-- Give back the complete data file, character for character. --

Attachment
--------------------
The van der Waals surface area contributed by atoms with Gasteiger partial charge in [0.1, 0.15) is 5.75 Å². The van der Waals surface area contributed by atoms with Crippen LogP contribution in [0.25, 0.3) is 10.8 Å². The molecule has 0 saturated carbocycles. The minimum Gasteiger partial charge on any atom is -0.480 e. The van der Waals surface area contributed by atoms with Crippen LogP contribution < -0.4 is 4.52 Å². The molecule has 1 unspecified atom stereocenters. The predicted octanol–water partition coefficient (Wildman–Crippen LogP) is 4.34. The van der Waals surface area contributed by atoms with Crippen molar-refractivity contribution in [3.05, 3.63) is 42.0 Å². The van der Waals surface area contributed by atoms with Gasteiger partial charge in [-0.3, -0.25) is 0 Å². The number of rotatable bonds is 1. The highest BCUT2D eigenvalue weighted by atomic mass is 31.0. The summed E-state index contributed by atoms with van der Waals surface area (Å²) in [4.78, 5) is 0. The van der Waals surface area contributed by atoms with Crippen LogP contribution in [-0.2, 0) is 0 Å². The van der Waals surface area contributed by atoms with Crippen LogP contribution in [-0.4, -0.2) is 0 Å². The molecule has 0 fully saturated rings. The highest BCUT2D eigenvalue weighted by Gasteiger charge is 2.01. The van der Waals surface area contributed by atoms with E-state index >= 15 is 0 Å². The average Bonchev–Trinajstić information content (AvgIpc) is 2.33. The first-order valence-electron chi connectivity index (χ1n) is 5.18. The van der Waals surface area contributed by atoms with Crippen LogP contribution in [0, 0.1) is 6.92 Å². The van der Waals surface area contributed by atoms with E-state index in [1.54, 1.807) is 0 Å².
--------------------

The van der Waals surface area contributed by atoms with Gasteiger partial charge in [0.1, 0.15) is 5.75 Å². The van der Waals surface area contributed by atoms with Crippen LogP contribution in [0.25, 0.3) is 10.8 Å². The molecule has 0 saturated carbocycles. The minimum Gasteiger partial charge on any atom is -0.480 e. The van der Waals surface area contributed by atoms with Crippen LogP contribution < -0.4 is 4.52 Å². The molecule has 1 unspecified atom stereocenters. The predicted octanol–water partition coefficient (Wildman–Crippen LogP) is 4.34. The van der Waals surface area contributed by atoms with Crippen molar-refractivity contribution in [3.05, 3.63) is 42.0 Å². The van der Waals surface area contributed by atoms with Gasteiger partial charge in [-0.3, -0.25) is 0 Å². The number of rotatable bonds is 1. The highest BCUT2D eigenvalue weighted by atomic mass is 31.0. The summed E-state index contributed by atoms with van der Waals surface area (Å²) in [4.78, 5) is 0. The van der Waals surface area contributed by atoms with Crippen LogP contribution in [-0.2, 0) is 0 Å². The van der Waals surface area contributed by atoms with Crippen LogP contribution in [-0.4, -0.2) is 0 Å². The molecule has 0 fully saturated rings. The highest BCUT2D eigenvalue weighted by Gasteiger charge is 2.01. The van der Waals surface area contributed by atoms with E-state index >= 15 is 0 Å². The average Bonchev–Trinajstić information content (AvgIpc) is 2.33. The first-order valence-electron chi connectivity index (χ1n) is 5.18. The van der Waals surface area contributed by atoms with Crippen LogP contribution in [0, 0.1) is 6.92 Å². The van der Waals surface area contributed by atoms with E-state index in [1.54, 1.807) is 0 Å².